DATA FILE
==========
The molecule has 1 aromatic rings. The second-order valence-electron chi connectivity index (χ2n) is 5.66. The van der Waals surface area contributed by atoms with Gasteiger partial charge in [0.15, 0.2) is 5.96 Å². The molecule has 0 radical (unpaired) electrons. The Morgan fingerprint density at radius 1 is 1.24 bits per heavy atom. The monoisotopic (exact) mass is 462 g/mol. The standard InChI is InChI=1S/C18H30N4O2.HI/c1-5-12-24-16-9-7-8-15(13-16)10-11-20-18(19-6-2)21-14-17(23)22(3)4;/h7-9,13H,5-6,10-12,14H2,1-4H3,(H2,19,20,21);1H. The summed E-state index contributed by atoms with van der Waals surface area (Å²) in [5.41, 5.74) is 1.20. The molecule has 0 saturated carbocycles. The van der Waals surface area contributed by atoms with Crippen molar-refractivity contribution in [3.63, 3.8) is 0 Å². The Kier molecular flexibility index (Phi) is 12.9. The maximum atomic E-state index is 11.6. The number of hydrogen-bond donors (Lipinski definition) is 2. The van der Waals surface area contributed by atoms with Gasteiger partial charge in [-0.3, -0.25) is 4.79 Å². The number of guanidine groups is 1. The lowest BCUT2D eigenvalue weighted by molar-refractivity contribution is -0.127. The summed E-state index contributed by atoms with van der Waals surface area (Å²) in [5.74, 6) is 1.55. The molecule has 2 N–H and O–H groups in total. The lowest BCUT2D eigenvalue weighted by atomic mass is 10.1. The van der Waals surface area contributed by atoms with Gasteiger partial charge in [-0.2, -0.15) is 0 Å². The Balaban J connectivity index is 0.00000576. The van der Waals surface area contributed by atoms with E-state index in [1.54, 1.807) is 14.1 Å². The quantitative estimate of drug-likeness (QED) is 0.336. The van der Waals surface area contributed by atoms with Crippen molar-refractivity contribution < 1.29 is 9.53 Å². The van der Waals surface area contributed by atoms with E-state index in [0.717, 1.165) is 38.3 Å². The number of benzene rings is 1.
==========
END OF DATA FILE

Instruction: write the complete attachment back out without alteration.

The molecule has 1 aromatic rings. The second-order valence-electron chi connectivity index (χ2n) is 5.66. The van der Waals surface area contributed by atoms with Gasteiger partial charge in [0.15, 0.2) is 5.96 Å². The molecule has 0 radical (unpaired) electrons. The Morgan fingerprint density at radius 1 is 1.24 bits per heavy atom. The monoisotopic (exact) mass is 462 g/mol. The standard InChI is InChI=1S/C18H30N4O2.HI/c1-5-12-24-16-9-7-8-15(13-16)10-11-20-18(19-6-2)21-14-17(23)22(3)4;/h7-9,13H,5-6,10-12,14H2,1-4H3,(H2,19,20,21);1H. The summed E-state index contributed by atoms with van der Waals surface area (Å²) in [5.41, 5.74) is 1.20. The molecule has 0 saturated carbocycles. The van der Waals surface area contributed by atoms with Crippen molar-refractivity contribution in [3.63, 3.8) is 0 Å². The Kier molecular flexibility index (Phi) is 12.9. The maximum atomic E-state index is 11.6. The number of hydrogen-bond donors (Lipinski definition) is 2. The van der Waals surface area contributed by atoms with Gasteiger partial charge in [-0.3, -0.25) is 4.79 Å². The number of guanidine groups is 1. The lowest BCUT2D eigenvalue weighted by molar-refractivity contribution is -0.127. The summed E-state index contributed by atoms with van der Waals surface area (Å²) in [5.74, 6) is 1.55. The molecule has 2 N–H and O–H groups in total. The lowest BCUT2D eigenvalue weighted by atomic mass is 10.1. The van der Waals surface area contributed by atoms with Gasteiger partial charge in [-0.2, -0.15) is 0 Å². The Balaban J connectivity index is 0.00000576. The van der Waals surface area contributed by atoms with E-state index in [1.54, 1.807) is 14.1 Å². The quantitative estimate of drug-likeness (QED) is 0.336. The van der Waals surface area contributed by atoms with Crippen molar-refractivity contribution < 1.29 is 9.53 Å². The van der Waals surface area contributed by atoms with E-state index in [0.717, 1.165) is 38.3 Å². The number of benzene rings is 1.